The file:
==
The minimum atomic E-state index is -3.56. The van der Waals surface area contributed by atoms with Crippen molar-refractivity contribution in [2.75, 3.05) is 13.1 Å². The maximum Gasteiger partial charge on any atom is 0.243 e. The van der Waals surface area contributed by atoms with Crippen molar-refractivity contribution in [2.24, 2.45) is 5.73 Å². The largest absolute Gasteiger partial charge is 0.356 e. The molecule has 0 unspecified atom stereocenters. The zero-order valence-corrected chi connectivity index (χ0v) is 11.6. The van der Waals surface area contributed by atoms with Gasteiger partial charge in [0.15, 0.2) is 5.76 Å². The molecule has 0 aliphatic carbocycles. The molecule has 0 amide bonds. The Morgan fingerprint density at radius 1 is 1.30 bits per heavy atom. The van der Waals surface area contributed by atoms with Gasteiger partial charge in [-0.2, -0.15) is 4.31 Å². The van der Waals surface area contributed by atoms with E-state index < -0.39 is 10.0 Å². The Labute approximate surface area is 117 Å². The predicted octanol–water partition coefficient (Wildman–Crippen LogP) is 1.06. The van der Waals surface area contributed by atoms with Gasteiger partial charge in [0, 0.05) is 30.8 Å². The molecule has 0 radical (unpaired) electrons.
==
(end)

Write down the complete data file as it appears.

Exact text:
The minimum atomic E-state index is -3.56. The van der Waals surface area contributed by atoms with Crippen molar-refractivity contribution in [2.75, 3.05) is 13.1 Å². The maximum Gasteiger partial charge on any atom is 0.243 e. The van der Waals surface area contributed by atoms with Crippen molar-refractivity contribution in [2.24, 2.45) is 5.73 Å². The largest absolute Gasteiger partial charge is 0.356 e. The molecule has 0 unspecified atom stereocenters. The zero-order valence-corrected chi connectivity index (χ0v) is 11.6. The van der Waals surface area contributed by atoms with Gasteiger partial charge in [0.15, 0.2) is 5.76 Å². The molecule has 0 aliphatic carbocycles. The molecule has 0 amide bonds. The Morgan fingerprint density at radius 1 is 1.30 bits per heavy atom. The van der Waals surface area contributed by atoms with Gasteiger partial charge in [-0.2, -0.15) is 4.31 Å². The van der Waals surface area contributed by atoms with E-state index < -0.39 is 10.0 Å². The Labute approximate surface area is 117 Å². The predicted octanol–water partition coefficient (Wildman–Crippen LogP) is 1.06. The van der Waals surface area contributed by atoms with Gasteiger partial charge in [0, 0.05) is 30.8 Å². The molecule has 0 radical (unpaired) electrons.